There’s a famous essay by the American philosopher Harry Frankfurt called “On Bullshit”. To cut a long argument short, what Frankfurt refers to as “bullshit” is a wholly instrumental use of language – talking entirely for effect, without any regard for the truth of what’s being said. Bullshit isn’t lying, Frankfurt argues; it’s worse than that. Someone telling the truth will be able to back up what they’re saying, explaining why they think it’s true and how it relates to other true statements. (“I’m late because my train was delayed; they were fixing something before it set off, and it must have broken down again because we stopped for half an hour in the middle of nowhere. It’s never happened before, I hope it doesn’t become a regular thing.”) Telling a lie is the opposite of telling the truth, but the two things are also very closely related: somebody telling a lie is always conscious of what the truth is, and what they say will be guided by reference to the truth they’re not telling. (“I’m late because my train was delayed; I went straight from work to the station, and the thought of stopping for a drink never even crossed my mind. If you can smell beer it’s because somebody spilled a can on me on the train. Which was delayed, as I was saying.”)

Bullshit is worse than lying: the person bullshitting doesn’t care whether they’re telling the truth or not – or even whether they’re telling a consistent story. All they care about is getting the right effect. (“I’m late because my train was late again – it’s always late, it’s unbelievable. Well, not always always, but it’s always been late recently. I had to run, as well. I didn’t make it in the end, I was stuck in the station bar for ages. Of course I was on time getting there, it must have been running early, I don’t know. It’s just so unreliable, that train.”)

In other words, bullshit is using language purely to produce the right kind of impression. Bullshit pollutes debate and devalues language, according to Frankfurt’s argument. It’s not a new phenomenon: advertising is full of bullshit; political debate is an odd combination of reasonably truthful debate interspersed with steaming piles of bullshit. (In this country, at least; the bullshit-to-truth ratio seems to be higher in the US and some other countries, e.g. Italy.)

Changing the subject for a moment, I had a half of Acorn Gorlovka Imperial Stout last night which was superb – easily a match for the Red Willow Ageless DIPA I’d had just before it. Acorn is a brewery I hadn’t paid much attention to until recently, but they’re producing some terrific stuff just at the moment – the (very) dark bitter Legend and the self-explanatory milds Darkness and Lightness have all been excellent. Acorn, Red Willow, Dunham Massey, Marble – I love those guys. Really love them.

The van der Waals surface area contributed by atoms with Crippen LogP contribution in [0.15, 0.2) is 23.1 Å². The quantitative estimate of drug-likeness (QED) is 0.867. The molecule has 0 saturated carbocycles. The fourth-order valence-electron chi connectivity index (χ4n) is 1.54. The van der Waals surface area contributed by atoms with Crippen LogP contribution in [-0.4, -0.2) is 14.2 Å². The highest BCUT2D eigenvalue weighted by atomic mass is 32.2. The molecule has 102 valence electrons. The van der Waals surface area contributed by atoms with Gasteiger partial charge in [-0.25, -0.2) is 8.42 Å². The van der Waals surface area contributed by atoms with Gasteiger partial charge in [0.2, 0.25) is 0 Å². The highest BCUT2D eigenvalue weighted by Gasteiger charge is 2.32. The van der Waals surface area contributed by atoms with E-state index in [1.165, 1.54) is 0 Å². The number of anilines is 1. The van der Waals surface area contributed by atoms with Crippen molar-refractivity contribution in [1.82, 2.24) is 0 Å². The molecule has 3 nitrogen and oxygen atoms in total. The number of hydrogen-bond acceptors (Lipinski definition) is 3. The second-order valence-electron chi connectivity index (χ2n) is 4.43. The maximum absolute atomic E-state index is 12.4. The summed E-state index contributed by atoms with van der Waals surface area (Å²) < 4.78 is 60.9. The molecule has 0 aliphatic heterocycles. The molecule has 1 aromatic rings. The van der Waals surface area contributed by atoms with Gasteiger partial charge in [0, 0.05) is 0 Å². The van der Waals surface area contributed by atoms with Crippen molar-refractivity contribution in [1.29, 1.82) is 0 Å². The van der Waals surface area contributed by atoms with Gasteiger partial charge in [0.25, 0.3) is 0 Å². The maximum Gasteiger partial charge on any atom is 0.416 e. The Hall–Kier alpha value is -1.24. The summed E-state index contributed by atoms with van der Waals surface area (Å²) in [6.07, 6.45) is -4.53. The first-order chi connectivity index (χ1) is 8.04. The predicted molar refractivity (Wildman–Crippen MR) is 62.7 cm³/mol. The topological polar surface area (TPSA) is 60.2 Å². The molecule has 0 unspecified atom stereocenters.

But I’ll chew my own hand off at the wrist before I call them “craft brewers”.

I’ve read Dave’s latest. I like Dave, I like his beer a lot, and the Fuller’s collaboration sounds great. But what is this actually saying?

Craft beers have a real story behind them. Real personalities. Real people. People who care about touching base with the drinker who buys the beer. People whose inspiration shines through not only in the beer itself but also the fact that they take time to communicate what the beer is about. People who are not just influenced by accountants, and shareholders who care only about their dividend, but are also influenced by wanting to inspire the drinker.

There are only two interpretations I can come up with.

  1. It’s a roundabout way of saying “Craft brewers are people who (a) make beer (b) talk about how great their beer is and (c) do it on Twitter.”
  2. It’s bullshit.

At the moment I’m leaning towards 2. All this stuff about passion and authenticity seems so subjective and unverifiable as to be beyond challenging – and if something can’t be challenged it can’t really be talked about. All you’re saying when you call somebody a craft brewer is that you want to hang the label of “craft brewer” on them, because they’re great and craft brewers are great. It doesn’t seem to add anything to discussion of beer and brewers, and I think ultimately it actually detracts from it. This vacuous, unchallengeable label is being bestowed as a badge of merit – and that means it can be used to justify poor performance (of course every bottle isn’t the same!”) and sharp practice (of course you have to pay a bit more!”).

“Craft beer”, in short, is bullshit. But I’m not using that as the title of the post – once is enough.

PS The actual title of the post is what you get if you start with “Craft beer is bullshit” and then play with Google Translate for half an hour. I think it’s a great improvement.

Cold sweat breaks out


…no, that’s not going to work.